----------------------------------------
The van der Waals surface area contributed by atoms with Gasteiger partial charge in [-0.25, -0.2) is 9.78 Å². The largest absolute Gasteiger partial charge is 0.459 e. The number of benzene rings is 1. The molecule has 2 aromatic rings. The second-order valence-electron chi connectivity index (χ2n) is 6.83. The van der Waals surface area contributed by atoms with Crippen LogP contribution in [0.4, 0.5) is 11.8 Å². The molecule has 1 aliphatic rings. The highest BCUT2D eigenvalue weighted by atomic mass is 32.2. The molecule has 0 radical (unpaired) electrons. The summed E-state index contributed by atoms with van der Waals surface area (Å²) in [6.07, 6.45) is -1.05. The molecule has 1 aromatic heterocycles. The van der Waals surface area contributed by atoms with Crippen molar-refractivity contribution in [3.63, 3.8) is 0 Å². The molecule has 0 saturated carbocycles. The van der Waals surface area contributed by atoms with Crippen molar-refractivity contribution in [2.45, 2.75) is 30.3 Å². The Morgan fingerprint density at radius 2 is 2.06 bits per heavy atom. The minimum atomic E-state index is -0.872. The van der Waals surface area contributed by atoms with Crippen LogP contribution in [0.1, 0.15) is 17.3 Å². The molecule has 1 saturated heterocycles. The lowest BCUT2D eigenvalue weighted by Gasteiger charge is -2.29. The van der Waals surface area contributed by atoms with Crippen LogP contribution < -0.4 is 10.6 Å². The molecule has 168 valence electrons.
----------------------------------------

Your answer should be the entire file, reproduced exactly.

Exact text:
The van der Waals surface area contributed by atoms with Gasteiger partial charge in [-0.25, -0.2) is 9.78 Å². The largest absolute Gasteiger partial charge is 0.459 e. The number of benzene rings is 1. The molecule has 2 aromatic rings. The second-order valence-electron chi connectivity index (χ2n) is 6.83. The van der Waals surface area contributed by atoms with Crippen LogP contribution in [0.4, 0.5) is 11.8 Å². The molecule has 1 aliphatic rings. The highest BCUT2D eigenvalue weighted by atomic mass is 32.2. The molecule has 0 radical (unpaired) electrons. The summed E-state index contributed by atoms with van der Waals surface area (Å²) in [6.07, 6.45) is -1.05. The molecule has 1 aromatic heterocycles. The van der Waals surface area contributed by atoms with Crippen molar-refractivity contribution in [3.63, 3.8) is 0 Å². The molecule has 0 saturated carbocycles. The van der Waals surface area contributed by atoms with Crippen molar-refractivity contribution in [2.45, 2.75) is 30.3 Å². The Morgan fingerprint density at radius 2 is 2.06 bits per heavy atom. The minimum atomic E-state index is -0.872. The van der Waals surface area contributed by atoms with Crippen LogP contribution in [0.1, 0.15) is 17.3 Å². The molecule has 1 saturated heterocycles. The lowest BCUT2D eigenvalue weighted by Gasteiger charge is -2.29. The van der Waals surface area contributed by atoms with Crippen LogP contribution < -0.4 is 10.6 Å². The molecule has 168 valence electrons.